- Majewski S, et al. IL-23 antagonizes UVR-induced immunosuppression through two mechanisms: reduction of UVR-induced DNA damage and inhibition of UVR-induced regulatory T cells. J Invest Dermatol. 2010;130(2):554–62.View ArticlePubMedGoogle Scholar
- Zaidi MR, et al. Interferon-gamma links ultraviolet radiation to melanomagenesis in mice. Nature. 2011;469(7331):548–53.View ArticlePubMedPubMed CentralGoogle Scholar
- Toichi E, et al. Skin-infiltrating monocytes/macrophages migrate to draining lymph nodes and produce IL-10 after contact sensitizer exposure to UV-irradiated skin. J Invest Dermatol. 2008;128(11):2705–15.View ArticlePubMedPubMed CentralGoogle Scholar
- Kang K, et al. CD11b + macrophages that infiltrate human epidermis after in vivo ultraviolet exposure potently produce IL-10 and represent the major secretory source of epidermal IL-10 protein. J Immunol. 1994;153(11):5256–64.PubMedGoogle Scholar
- Gaddameedhi S, et al. The circadian clock controls sunburn apoptosis and erythema in mouse skin. J Invest Dermatol. 2015;135(4):1119–27.View ArticlePubMedGoogle Scholar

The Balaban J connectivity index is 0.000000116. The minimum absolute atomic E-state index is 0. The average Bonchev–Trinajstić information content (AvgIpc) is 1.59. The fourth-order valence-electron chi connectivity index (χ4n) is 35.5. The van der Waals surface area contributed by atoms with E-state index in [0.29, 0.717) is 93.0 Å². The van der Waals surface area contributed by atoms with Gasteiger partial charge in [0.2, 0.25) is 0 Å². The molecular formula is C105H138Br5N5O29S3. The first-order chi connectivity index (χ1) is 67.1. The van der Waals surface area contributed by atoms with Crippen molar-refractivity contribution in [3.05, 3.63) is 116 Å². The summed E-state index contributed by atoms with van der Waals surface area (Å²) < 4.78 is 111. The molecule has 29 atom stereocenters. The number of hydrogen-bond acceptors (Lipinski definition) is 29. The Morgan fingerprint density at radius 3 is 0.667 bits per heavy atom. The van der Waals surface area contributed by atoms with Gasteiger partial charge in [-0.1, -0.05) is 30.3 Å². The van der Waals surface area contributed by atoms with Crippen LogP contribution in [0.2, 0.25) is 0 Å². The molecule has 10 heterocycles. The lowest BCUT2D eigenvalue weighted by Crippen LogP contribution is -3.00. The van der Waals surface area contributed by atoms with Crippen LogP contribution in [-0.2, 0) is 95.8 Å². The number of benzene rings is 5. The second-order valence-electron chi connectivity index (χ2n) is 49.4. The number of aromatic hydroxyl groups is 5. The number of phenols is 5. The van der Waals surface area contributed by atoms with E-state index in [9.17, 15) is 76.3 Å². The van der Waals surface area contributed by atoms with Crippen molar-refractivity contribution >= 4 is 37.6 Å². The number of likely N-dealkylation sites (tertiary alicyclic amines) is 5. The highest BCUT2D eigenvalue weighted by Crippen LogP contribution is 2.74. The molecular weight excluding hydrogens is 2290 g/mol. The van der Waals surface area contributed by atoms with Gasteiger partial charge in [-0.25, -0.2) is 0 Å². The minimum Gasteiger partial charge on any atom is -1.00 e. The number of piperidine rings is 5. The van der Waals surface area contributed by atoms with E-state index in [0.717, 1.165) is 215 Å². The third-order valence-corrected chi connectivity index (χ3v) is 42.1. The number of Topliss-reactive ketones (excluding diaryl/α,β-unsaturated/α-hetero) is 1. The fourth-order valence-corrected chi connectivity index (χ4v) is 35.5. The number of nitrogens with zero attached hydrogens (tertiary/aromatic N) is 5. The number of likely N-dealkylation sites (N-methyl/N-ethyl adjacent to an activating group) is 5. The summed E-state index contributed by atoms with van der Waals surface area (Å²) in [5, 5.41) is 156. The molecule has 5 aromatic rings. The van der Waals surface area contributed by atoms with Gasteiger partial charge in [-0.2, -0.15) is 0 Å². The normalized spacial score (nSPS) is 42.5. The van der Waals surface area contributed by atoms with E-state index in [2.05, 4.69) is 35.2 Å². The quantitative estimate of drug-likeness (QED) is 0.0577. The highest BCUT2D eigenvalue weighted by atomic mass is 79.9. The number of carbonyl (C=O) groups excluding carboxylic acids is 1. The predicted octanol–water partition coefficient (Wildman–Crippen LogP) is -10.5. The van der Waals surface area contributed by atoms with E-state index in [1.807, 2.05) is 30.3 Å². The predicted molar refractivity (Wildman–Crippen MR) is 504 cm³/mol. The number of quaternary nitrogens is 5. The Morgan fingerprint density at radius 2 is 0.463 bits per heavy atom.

- Jiang SJ, et al. Biophysical and morphological changes in the stratum corneum lipids induced by UVB irradiation. J Dermatol Sci. 2006;44(1):29–36.View ArticlePubMedGoogle Scholar
- Holleran WM, et al. Structural and biochemical basis for the UVB-induced alterations in epidermal barrier function. Photodermatol Photoimmunol Photomed. 1997;13(4):117–28.View ArticlePubMedGoogle Scholar
- Haratake A, et al. UVB-induced alterations in permeability barrier function: roles for epidermal hyperproliferation and thymocyte-mediated response. J Invest Dermatol. 1997;108(5):769–75.View ArticlePubMedGoogle Scholar
- Prow TW, et al. Quantum dot penetration into viable human skin. Nanotoxicology. 2012;6(2):173–85.View ArticlePubMedGoogle Scholar
- Kuo TR, et al. Chemical enhancer induced changes in the mechanisms of transdermal delivery of zinc oxide nanoparticles. Biomaterials. 2009;30(16):3002–8.View ArticlePubMedGoogle Scholar
- Alvarez-Roman R, et al. Skin penetration and distribution of polymeric nanoparticles. J Control Release. 2004;99(1):53–62.View ArticlePubMedGoogle Scholar